"You look hot, my son," said the cleric. "Why don't you rest a moment, and I'll give you a hand."

"No thanks," said the young man. "My father wouldn't like it."

"Don't be silly," the minister said. "Everyone is entitled to a break. Come and have a drink of water."

Again the young man protested that his father would be upset.

Losing his patience, the clergyman said, "Your father must be a real slave driver. Tell me where I can find him and I'll give him a piece of my mind!"

"Well," replied the young farmer, "he's under the load of hay."

Mark Fischer, Wilmington, IL

A salesman goes up to a house and knocks on the door. The door opens, and there stands a 12 year old boy wearing a tutu, with a martini in one hand and a cigar in the other. The salesman asks, "Is your mom or dad home?"
The kid answers,"What do you think?"

Casey Brefka, Hudson, OH
Age: 13

A Rabbi, a priest and a shaman walk into a bar. The bartender looks up and says, "What is this, some kind of joke?"

David Palmer, Laurel, MD

David received a parrot for his birthday. The parrot was fully grown with a bad attitude and worse vocabulary. Every other word as an expletive. Those that weren't expletives, were to say the least, rude.

David tried hard to change the bird's attitude and was constantly saying polite words, playing soft music, anything he could think of to try and set a good example... Nothing worked. He yelled at the bird and the bird yelled back. He shook the bird and the bird just got more angry and more rude. Finally, in a moment of desperation, David grabbed the parrot and threw it in the freezer.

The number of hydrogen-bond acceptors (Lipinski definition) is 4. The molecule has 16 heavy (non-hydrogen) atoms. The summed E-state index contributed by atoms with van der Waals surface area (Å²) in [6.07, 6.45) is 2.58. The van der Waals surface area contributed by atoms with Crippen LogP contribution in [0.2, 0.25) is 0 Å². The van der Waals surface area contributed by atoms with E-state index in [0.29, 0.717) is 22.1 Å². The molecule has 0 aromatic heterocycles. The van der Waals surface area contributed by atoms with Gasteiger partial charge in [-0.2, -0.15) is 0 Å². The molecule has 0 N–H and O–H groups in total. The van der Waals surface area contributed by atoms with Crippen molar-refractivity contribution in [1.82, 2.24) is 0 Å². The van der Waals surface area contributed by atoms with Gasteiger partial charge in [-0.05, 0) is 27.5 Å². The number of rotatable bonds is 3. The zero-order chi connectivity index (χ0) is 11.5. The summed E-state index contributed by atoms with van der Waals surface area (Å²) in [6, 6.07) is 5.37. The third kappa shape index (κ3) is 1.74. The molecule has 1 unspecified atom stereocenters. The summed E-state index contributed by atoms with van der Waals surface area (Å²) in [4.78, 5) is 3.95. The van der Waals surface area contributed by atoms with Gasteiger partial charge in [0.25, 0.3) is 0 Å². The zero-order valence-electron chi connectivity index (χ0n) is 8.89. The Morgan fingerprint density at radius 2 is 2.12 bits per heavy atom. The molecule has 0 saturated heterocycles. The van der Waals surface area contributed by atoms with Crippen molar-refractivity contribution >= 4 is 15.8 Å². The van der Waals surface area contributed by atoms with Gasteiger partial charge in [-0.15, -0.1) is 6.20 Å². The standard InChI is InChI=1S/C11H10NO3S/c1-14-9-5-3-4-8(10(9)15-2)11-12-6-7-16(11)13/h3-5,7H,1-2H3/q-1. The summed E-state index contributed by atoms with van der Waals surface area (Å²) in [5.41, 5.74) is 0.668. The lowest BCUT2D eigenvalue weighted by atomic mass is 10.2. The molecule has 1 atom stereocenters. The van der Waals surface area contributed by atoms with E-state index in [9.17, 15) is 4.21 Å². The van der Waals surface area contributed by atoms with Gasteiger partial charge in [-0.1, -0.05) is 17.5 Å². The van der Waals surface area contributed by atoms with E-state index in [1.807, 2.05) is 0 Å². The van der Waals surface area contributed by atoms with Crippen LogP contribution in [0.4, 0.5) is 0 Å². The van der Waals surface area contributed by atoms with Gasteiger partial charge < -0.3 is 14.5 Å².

For a few moments he heard the bird squawk and kick and scream - then suddenly, there was quiet. Not a sound for half a minute. David was frightened that he might have hurt the bird and quickly opened the freezer door. The parrot calmly stepped out onto David's extended arm and said, "I believe I may have offended you with my rude language and actions. I will immediately correct my behavior. I really am truly sorry and beg your forgiveness."

David was astonished at the bird's change in attitude and was about to ask what had made such a dramatic change when the parrot continued, "by the way... May I ask what the chicken did?"

Jim Pennington, Atlanta, GA

Old Sweet Songs: A Prairie Home Companion 1974-1976

Old Sweet Songs

Lovingly selected from the earliest archives of A Prairie Home Companion, this heirloom collection represents the music from earliest years of the now legendary show: 1974–1976. With songs and tunes from jazz pianist Butch Thompson, mandolin maestro Peter Ostroushko, Dakota Dave Hull and the first house band, The Powdermilk Biscuit Band (Adam Granger, Bob Douglas and Mary DuShane).

Available now»